Senator Chris Dodd, Democrat of Connecticut, repeatedly
    asked the witness whether he was ``alarmed'' about the current-
    account deficit, which stood at a near-record 6.3 percent of GDP
    in the second quarter.
    Bernanke was polite, unruffled yet firm. (What part of ``I'm
    not playing'' didn't Dodd understand?) The current-account
    deficit needs to come down over time, he said. It is better that
    the U.S. has willing lenders than unwilling lenders.

    Trip to Bountiful

    Questions about inflation targeting dominated senators'
    concerns, at least as they pertained to monetary policy. Bernanke
    cited evidence of ``greater stability in long-term interest
    rates'' in countries such as the U.K. and Sweden once they became
    inflation targeters ``because the market has more confidence that
    inflation and long-term interest rates will remain stable and
    less concern about short-term fluctuations.''
    Bernanke assured the committee he would seek a consensus
    before implementing a long-term inflation objective and then,
    only if it would enhance the realization of the Fed's dual
    mandates of stable prices and maximum employment.
    Inflation targeting, he explained, is only a means of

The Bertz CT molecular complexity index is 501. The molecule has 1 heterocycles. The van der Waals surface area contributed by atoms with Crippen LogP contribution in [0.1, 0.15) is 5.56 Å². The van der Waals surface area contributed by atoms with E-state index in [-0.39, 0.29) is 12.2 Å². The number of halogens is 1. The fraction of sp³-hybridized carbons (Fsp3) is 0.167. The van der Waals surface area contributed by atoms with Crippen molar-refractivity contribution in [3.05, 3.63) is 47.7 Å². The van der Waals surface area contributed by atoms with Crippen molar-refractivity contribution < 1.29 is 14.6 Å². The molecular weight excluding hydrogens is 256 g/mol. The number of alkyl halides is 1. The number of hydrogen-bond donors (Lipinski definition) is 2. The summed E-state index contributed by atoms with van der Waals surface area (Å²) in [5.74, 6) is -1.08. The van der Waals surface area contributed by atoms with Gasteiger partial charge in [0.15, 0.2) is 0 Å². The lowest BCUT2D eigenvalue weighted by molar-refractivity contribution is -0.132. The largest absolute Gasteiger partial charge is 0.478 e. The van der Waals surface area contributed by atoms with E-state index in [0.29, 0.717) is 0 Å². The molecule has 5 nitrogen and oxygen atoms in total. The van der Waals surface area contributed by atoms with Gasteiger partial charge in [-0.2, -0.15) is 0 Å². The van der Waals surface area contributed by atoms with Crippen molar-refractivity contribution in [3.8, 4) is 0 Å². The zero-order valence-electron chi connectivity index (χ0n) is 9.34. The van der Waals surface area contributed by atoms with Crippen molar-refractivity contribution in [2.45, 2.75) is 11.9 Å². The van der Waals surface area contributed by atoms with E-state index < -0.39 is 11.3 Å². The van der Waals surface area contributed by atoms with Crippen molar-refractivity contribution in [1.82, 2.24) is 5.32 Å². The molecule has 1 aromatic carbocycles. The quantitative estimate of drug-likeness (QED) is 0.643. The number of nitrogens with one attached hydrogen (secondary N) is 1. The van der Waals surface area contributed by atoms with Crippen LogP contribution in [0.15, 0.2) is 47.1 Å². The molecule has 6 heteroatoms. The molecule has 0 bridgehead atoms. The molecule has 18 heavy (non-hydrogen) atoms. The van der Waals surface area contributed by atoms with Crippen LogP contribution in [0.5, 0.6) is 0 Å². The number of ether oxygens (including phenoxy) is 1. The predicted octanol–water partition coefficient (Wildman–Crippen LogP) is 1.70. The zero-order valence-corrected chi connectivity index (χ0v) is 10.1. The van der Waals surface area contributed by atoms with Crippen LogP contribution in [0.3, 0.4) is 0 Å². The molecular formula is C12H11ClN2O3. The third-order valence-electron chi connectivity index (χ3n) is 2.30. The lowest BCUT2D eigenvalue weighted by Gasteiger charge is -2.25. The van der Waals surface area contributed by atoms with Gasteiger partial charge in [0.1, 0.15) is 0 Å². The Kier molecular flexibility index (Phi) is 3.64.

increasing transparency, which is one area where he's already
    well ahead of Greenspan. No one seemed confused about what he
    said yesterday.
    It was a great start for the former academic. Bernanke is
    expected to sail through the confirmation process and be ready to
    take up his position at the head of the boardroom table on Feb. 1..

    Russell Comment -- Bernanke states that one of his main tasks on the Fed will be to maintain "price stability." But if inflation heats up next year, then in order to maintain "price stability" Bernanke will have to raise rates. How high will he dare raise rates in the face of the fragile condition of America's debt-logged consumers? I say there's a level beyond which Bernanke dare not raise rates -- not with US consumer holding over $10 trillion in debt. Bennie B. has his job all laid out for him.